Through hard work and persistence Jeffrey and his wife Susan achieved a modicum of stability but also suffered profound injustice. Susan had two children from a previous marriage who were forced by powerful white people to work in their households as indentured servants. Around 1802, when neighbors attempted to force the children that Jeffrey and Susan had together into indentured servitude, the family decided to sell their farm and move to northern Vermont.
In 1810 Brace, who had gone blind, narrated his life story to Benjamin Prentiss, a white abolitionist lawyer who published it under the title The Blind African Slave. Brace died in Georgia, Vermont on April 20, 1827 and was memorialized in his old town of Poultney by a lengthy obituary that was probably written by the local newspaper’s teenaged apprentice, Horace Greeley.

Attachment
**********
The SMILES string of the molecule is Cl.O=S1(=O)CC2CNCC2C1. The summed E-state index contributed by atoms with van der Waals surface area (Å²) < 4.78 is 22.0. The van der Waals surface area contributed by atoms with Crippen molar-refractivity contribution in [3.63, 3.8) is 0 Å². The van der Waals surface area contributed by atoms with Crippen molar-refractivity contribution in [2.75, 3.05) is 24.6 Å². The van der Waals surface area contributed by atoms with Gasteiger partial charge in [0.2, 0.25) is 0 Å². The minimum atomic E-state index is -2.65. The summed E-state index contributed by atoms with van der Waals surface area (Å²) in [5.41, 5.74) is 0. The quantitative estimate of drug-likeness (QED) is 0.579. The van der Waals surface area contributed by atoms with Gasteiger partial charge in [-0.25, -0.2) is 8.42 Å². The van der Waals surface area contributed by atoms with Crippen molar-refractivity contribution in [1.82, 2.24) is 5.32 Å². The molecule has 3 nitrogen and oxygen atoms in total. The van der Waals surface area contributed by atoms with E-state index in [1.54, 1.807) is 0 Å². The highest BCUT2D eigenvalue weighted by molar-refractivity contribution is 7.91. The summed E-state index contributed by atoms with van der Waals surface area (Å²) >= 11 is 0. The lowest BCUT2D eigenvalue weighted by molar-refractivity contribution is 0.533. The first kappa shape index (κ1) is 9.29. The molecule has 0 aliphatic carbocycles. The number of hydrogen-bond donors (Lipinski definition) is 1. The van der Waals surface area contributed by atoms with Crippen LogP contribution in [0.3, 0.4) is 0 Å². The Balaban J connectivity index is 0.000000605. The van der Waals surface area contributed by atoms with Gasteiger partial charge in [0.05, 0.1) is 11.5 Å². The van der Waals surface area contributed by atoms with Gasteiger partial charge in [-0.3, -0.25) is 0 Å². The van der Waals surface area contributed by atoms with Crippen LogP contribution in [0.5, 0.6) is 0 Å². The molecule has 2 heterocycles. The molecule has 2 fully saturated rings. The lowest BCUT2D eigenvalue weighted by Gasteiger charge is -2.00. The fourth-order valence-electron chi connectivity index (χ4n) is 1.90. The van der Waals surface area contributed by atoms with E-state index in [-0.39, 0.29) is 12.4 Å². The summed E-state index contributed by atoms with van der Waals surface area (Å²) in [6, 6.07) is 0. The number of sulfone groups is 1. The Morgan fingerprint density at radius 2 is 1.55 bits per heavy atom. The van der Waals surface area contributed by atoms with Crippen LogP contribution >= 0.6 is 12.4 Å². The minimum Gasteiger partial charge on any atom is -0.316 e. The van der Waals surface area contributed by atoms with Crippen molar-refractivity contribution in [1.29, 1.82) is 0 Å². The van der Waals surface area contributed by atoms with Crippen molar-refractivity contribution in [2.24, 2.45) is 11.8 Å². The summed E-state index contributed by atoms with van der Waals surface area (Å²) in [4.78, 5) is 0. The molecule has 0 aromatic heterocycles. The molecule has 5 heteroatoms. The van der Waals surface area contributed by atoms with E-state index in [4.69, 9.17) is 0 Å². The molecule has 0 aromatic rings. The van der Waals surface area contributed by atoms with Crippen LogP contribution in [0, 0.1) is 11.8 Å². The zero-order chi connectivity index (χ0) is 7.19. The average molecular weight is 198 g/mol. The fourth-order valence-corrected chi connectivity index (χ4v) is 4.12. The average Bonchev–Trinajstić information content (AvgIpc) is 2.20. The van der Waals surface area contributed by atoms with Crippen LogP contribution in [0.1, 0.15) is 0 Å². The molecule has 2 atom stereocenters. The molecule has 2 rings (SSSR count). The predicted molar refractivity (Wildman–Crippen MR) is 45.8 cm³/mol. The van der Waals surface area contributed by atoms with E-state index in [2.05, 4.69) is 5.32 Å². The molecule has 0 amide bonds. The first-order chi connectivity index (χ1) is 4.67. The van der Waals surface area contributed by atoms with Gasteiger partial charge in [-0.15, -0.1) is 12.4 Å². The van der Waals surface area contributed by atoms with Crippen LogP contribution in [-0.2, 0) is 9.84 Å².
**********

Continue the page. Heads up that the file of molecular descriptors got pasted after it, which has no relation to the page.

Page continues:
Jeffrey Brace as told to Benjamin F. Prentiss, The Blind African Slave; or Memoirs of Boyrereau Brinch, Nicknamed Jeffrey Brace. Ed. Kari J. Winter. (Madison: University of Wisconsin Press, 2005).
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